5.1.2 The Executive team has ultimate responsibility for managing modern slavery risk within SCS.

5.1.3 All levels of management are responsible for ensuring SCS staff are aware of this policy, are provided with regular training in its application and have sufficient resources for its implementation.

5.2 SCS staff and suppliers

5.2.1 SCS staff, and suppliers are expected to implement the following measures:

  • ensure that the identification, prevention, management and mitigation of modern slavery risk is a core responsibility of all SCS staff and workers in SCS’ supply chain;
  • ensure that business operations or relationships that knowingly support, facilitate or encourage worker exploitation or modern slavery practices are strictly forbidden; and
  • report any actual or suspected activity that could breach this policy immediately.

5.2.2 SCS staff will use pro forma SCS contracts with suppliers wherever this is possible. The pro forma contracts include anti-slavery clauses. Anti-slavery clauses shall be incorporated into procurement tenders and into contracts with provisions relating to the right to audit, review documentation and interview workers included in contracts with high risk suppliers.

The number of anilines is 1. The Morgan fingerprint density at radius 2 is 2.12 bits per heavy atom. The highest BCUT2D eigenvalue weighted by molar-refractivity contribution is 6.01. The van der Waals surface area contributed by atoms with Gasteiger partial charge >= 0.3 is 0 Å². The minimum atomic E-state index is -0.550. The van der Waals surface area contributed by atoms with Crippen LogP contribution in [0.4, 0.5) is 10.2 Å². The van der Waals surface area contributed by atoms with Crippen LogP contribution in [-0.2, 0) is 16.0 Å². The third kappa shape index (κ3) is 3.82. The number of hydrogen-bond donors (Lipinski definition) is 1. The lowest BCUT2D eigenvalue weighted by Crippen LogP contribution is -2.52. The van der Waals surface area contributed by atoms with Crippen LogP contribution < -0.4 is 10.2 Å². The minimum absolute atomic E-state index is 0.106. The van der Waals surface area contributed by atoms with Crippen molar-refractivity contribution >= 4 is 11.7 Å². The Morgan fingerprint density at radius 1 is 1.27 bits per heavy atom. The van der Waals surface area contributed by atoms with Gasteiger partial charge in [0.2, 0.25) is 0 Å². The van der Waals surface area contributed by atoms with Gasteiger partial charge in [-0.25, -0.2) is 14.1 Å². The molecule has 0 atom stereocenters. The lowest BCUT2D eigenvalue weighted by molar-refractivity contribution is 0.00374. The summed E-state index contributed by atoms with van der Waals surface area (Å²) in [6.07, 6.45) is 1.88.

5.2.3 SCS will actively engage with suppliers to promote this policy and assist to develop their capabilities to identify and manage modern slavery risks.

5.2.4 SCS expects suppliers to share our goals and values in relation to ending modern slavery.